Debate on cuts I WRITE with regard to Councillor Ronnie McColl's column in the Reporter (25/1/11), in which he comments about the SNP's business rates bill.

Firstly, talented as Councillor McColl is at putting forward the most optimistic view of his party's policy, the simple truth that he fails to tell your readers is that it is not a supermarket tax, it is a retail tax.

Contrary to what the SNP would have us believe, this retail tax will also hurt businesses in town centres across Scotland.

The Local Government Committee in the Scottish Parliament has rejected the SNP's bill.

Labour asked the SNP to consult with businesses across Scotland, something they have completely failed to do so far, in order to come up with a better alternative.

It would appear that Councillor McColl's party colleague Iain Robertson has questioned whether Labour would rather see the elderly in West Dunbartonshire pay more. This is a bit rich coming from the SNP. I think it is appalling that at a time when the SNP is cutting over £400m in social care services in Scotland - including more tha £3m here in West Dunbartonshire).

The SNP is spending more time criticising Labour for refusing to support a retail tax which would hurt local business.

I wonder if Councillor McColl and his SNP colleagues will start a debate anytime soon on how to support the most vulnerable people in West Dunbartonshire who have been hit by SNP cuts?

Jackie Baillie MSP PPP in disguise?

It was an interesting spectacle at last week's West Dunbartonshire Council meeting to see the council leader, Ronnie McColl, and the leader of the opposition, Martin Rooney, almost wetting themselves with excitement as they both agreed to borrow £35m from the banks in a deal that will see the council Taxpayers repay £75m for the privilege.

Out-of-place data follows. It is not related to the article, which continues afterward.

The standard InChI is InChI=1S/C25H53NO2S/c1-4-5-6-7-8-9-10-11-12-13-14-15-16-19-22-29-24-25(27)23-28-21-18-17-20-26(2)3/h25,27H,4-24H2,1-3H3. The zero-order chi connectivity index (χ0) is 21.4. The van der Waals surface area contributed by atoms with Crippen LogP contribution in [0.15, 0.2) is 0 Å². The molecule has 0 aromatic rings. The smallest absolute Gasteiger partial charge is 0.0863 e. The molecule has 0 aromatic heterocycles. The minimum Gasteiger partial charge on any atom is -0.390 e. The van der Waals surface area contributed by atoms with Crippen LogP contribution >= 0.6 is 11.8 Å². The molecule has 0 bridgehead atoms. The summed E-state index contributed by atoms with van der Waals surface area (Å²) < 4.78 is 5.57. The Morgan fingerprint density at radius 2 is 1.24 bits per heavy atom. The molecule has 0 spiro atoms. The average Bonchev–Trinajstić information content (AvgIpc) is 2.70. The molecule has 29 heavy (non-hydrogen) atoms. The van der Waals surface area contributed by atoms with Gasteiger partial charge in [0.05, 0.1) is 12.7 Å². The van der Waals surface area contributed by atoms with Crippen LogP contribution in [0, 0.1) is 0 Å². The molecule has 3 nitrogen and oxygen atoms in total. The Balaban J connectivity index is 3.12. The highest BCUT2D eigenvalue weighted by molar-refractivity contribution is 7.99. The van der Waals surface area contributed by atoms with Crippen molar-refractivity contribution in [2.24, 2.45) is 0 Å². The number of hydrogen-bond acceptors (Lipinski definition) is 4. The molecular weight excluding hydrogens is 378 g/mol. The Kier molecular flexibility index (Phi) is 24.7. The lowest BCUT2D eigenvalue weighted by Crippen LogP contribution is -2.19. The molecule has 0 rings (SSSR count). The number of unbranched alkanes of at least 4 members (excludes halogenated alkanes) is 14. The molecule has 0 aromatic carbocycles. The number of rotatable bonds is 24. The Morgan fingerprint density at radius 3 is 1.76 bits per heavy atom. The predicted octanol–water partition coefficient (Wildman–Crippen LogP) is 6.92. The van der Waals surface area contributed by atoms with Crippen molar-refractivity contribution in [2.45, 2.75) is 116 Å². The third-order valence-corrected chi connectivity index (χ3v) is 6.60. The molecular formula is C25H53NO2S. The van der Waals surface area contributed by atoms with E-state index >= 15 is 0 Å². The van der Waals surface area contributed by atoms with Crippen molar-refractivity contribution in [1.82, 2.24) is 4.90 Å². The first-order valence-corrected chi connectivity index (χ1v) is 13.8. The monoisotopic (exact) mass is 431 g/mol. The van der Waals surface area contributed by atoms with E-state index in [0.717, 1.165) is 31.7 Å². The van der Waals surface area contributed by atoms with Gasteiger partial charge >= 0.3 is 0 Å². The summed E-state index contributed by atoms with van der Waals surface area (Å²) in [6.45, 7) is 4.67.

Deal or no deal? Many readers will remember Private Finance Initiative (PFI) under the Tories. This was essentially a scam to use public money to increase the profits of large private construction companies. When PFI was exposed the Labour Government renamed it and called it Private Public Partnership (PPP). All that changed was the name. Public money was still used to increase the profits of essentially the same large private construction companies. The SNP council signed up to PPP for new schools and the council taxpayer will repay over £400m for around £100m of investment. Deal or no Deal? PPP has been exposed the same as its predecessor with even the SNP Government in Edinburgh calling it "the most expensive method" of procuring public buildings. Now the SNP and Labour are joined at the hip in PPP mark three, which is called 'securitisation' or 'sweating the assets' as it is more commonly known. This is where you borrow money from the banks, against the rental income of your property portfolio over the next 30 years. Again it is a model that transfers huge amounts of much-needed cash away from public services to the private banks at a time when the SNP council is slashing hundreds of council jobs, cutting vital services and increasing service charges for the young, elderly, sick and disabled.

Rather than the excitement Ronnie and Martin share, they should share a sense of betrayal by once again robbing the public purse to bolster the profits of the greedy bankers.

Councillor Jim Bollan